LETTER FROM THE ECCI

TO THE CENTRAL COMMITTEE OF THE

CHINESE COMMUNIST PARTY


EXTRACTS

8 February 1929 Strategiya i Taktika Kominlerna, p. 221




Having studied the report of your politbureau ... we can state that the new tactical line, adopted in accordance with the changed situation in China . . . has by and large been mastered by the new GC, but is being carried through only in a very weak fashion by the party as a whole. As can be seen from your report and circular letters, there is still in the ranks of the party a certain confusion and disorganization which seriously hampers the development of its activity.

. . .

The most essential job is to ward off the danger . . . that part of the party masses and sympathizing workers who during the period of rising revolution fought under CP leadership will, because of disappointment, lose the revolutionary perspective.

In the present circumstances, extremely difficult for the revolutionary labour movement, this danger is very real. Disarray and depression after the defeat of the revolution in circumstances of crushing terror wear off only very slowly ... for some of the fainthearted the picture may easily appear more desolate than it actually is, may even suggest the hopeless annihilation of the revolutionary movement. On the other hand, the partial economic revival which is beginning in the country after the end of the civil war creates a certain basis for the illusion that an era of capitalist 'recovery' has begun, opening the road to peaceful political and economic development which will make any new rise of the revolutionary wave impossible or at least deflect it into indeterminate channels.

This leaves entirely out of account what a Marxist analysis shows, that the basic contradictions which generated the earlier wave of the Chinese revolution have not been resolved, nor can they be resolved by measures introduced by the ruling exploiting classes.

. . .

The Kuomintang and the Nanking Government are trying to create among the people the illusion of a gradual peaceful liberation from the yoke of foreign imperialism. Nevertheless . . . England in the south and Japan in the north have recently extended their 'spheres of influence' and strengthened their commanding positions, so that, judging from the facts, it would be more correct to talk of the division of China and the consequent prospect of imperialist war and of civil war among the militarists than of the Utopian liberation of China by 'diplomatic means'.

Of course the front of the imperialist powers in regard to China is not and cannot be solid. There is first of all the rivalry between the United States and the Anglo-Japanese bloc. If it were not for this, Japan would not have hesitated halfway at the time of its military expedition to the north, nor would England (and a number of other States) have promised China tariff autonomy and the annulment of the unequal treaties. That is a fact.

But its importance should not be exaggerated.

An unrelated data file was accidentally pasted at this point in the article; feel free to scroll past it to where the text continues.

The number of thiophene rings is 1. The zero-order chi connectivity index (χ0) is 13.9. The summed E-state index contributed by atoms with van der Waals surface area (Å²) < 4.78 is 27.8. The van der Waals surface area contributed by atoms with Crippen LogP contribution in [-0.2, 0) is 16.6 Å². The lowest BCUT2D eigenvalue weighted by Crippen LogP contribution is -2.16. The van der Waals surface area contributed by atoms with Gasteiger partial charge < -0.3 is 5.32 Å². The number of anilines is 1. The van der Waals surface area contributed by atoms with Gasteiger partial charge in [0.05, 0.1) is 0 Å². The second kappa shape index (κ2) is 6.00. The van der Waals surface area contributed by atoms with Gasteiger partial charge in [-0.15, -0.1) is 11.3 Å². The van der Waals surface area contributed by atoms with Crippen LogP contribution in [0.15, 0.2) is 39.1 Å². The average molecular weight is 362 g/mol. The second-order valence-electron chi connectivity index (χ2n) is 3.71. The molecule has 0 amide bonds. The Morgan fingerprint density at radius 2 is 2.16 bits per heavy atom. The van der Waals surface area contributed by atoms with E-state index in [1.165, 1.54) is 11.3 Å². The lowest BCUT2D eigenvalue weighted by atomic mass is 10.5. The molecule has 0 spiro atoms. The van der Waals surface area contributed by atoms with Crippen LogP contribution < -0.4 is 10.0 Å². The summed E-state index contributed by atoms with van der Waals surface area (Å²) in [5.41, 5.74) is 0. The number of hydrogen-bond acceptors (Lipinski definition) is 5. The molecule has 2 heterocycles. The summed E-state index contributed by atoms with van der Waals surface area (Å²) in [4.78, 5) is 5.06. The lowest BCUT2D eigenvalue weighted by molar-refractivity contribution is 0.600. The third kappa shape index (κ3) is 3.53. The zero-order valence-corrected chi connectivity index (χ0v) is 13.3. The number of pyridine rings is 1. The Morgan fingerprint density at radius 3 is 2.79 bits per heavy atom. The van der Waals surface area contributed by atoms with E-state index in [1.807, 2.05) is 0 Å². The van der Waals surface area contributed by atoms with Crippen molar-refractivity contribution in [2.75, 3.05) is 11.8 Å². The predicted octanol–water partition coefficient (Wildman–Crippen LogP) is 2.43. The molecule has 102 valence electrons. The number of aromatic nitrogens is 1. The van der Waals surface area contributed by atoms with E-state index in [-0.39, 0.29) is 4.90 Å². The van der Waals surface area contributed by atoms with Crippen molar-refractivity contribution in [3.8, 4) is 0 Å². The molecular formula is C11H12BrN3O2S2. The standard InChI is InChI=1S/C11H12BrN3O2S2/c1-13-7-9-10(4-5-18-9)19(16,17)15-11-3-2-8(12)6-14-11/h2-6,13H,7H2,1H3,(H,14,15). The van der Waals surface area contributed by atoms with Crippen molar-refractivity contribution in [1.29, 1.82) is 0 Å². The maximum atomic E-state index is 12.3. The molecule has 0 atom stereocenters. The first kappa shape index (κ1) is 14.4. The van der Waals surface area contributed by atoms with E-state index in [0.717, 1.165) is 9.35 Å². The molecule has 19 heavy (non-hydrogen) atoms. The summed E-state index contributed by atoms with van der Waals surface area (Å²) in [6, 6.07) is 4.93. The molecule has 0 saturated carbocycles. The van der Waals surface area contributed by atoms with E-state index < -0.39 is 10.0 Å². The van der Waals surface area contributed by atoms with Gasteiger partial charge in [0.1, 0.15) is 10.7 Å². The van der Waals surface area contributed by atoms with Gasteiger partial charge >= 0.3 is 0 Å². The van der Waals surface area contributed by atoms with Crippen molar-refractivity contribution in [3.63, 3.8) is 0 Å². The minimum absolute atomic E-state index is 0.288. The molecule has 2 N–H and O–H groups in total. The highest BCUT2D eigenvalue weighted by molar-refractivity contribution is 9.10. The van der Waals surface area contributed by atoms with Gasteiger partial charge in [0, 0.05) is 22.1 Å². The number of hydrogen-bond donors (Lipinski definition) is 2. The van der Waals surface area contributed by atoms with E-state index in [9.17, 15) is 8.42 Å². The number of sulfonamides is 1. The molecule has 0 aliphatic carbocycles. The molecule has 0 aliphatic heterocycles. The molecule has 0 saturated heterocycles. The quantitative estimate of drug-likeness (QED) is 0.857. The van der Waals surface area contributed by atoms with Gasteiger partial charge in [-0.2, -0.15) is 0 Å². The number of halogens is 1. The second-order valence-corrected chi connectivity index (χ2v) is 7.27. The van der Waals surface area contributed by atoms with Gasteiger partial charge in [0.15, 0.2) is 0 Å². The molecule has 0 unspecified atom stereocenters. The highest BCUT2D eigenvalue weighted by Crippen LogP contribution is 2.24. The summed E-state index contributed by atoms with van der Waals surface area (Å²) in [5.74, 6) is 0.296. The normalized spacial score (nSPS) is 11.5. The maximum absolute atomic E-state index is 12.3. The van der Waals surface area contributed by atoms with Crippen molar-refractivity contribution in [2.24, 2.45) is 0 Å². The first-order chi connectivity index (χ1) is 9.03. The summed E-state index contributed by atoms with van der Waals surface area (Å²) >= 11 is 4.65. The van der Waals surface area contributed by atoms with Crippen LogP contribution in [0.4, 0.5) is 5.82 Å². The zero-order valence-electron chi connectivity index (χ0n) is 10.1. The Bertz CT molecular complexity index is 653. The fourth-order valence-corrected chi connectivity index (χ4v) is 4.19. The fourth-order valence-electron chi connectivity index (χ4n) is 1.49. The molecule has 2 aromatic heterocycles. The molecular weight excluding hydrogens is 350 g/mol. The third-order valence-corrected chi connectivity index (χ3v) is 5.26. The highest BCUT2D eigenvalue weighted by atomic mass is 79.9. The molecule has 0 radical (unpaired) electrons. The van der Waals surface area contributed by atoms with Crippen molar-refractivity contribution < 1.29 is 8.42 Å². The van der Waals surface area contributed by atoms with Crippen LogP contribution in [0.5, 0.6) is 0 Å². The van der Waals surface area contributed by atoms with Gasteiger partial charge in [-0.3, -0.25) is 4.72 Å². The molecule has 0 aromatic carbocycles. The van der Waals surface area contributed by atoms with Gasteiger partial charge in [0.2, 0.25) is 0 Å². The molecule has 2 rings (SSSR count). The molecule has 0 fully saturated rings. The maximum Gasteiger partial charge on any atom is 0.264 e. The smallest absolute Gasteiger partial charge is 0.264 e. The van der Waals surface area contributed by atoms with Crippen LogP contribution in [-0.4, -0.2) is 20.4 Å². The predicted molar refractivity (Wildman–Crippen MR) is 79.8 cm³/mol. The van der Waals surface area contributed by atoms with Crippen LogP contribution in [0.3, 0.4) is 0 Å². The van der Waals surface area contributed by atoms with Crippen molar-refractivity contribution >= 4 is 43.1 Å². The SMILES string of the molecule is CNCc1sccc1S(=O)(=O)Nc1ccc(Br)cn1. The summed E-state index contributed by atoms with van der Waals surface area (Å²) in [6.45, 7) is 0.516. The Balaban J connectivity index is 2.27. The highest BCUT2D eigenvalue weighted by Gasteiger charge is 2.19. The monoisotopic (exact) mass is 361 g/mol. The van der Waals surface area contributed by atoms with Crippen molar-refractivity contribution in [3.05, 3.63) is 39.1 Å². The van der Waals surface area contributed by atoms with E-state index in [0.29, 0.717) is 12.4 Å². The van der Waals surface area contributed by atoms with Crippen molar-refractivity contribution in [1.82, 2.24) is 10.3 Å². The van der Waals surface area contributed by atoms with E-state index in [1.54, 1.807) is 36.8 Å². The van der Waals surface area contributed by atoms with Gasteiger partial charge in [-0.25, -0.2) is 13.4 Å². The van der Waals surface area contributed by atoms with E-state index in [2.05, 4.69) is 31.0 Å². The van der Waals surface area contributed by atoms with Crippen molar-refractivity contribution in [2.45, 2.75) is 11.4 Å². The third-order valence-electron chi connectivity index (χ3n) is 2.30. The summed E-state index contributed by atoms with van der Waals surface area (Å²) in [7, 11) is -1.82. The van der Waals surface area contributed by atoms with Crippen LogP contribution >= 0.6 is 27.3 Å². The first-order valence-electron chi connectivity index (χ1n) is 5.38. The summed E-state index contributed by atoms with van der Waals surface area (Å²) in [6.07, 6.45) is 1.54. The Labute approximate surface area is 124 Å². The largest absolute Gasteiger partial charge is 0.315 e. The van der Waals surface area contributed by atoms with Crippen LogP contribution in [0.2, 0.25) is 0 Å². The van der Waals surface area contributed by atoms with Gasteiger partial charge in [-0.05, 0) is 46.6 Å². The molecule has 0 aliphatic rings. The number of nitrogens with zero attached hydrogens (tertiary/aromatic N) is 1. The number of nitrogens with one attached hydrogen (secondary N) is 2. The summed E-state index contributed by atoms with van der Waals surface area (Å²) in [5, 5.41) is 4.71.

It would be incorrect to assert, as is done in one of the CC's circular letters, that the 'basic policy' of the United States is 'directly opposed' to the policy of England and Japan. That is not true. United States policy in China is just as imperialist as England's or Japan's. It differs in the means of applying that policy. The 'open door' principle does not reflect a tendency towards a policy of decolonization; it is a liberal mask which now, and possibly in the future too, can camouflage the imperialist policy of expansion pursued by the United States.

. . .

Relying on its economic power, the United States concentrates its attention on winning the commanding economic heights, on bringing the central Government into financial and diplomatic subjection, hoping by those means to compensate for the absence of territorial spheres of influence such as are held by England and Japan—

The Chinese bourgeoisie are not in a position to conduct an independent national policy in regard to imperialism. They hope, by using the rivalries among the imperialist Powers, and with the support of the United States, to achieve significant successes in the matter of China's independent capitalist development. But that is an illusion. They can only win those 'rights' which correspond at any given moment with the aims of one great Power or another.

. . .

At the present moment there is no special American imperialist interest which would be adversely affected by a certain consolidation and strengthening of the central Government. On the contrary, this is even desirable as a guarantee of old foreign loans and of the proposed new ones.

But every Chinese guarantee agreement on such loans only squeezes China more closely in the grip of colonial enslavement.

. . .

It would be incorrect to assume that, having gone over to the camp of counterrevolution, the entire Chinese bourgeoisie have taken over in toto the policy of the old landlord-warlord Government of China. Because of the irreconcilable conflict of interests between the independent capitalist development of national industry, and the interests of imperialism, the national bourgeoisie cannot wholly abandon their national-reformist platform. But that very platform presupposes a policy of constant compromise with imperialism, which leads in practice to the capitulation of the national bourgeoisie to imperialism.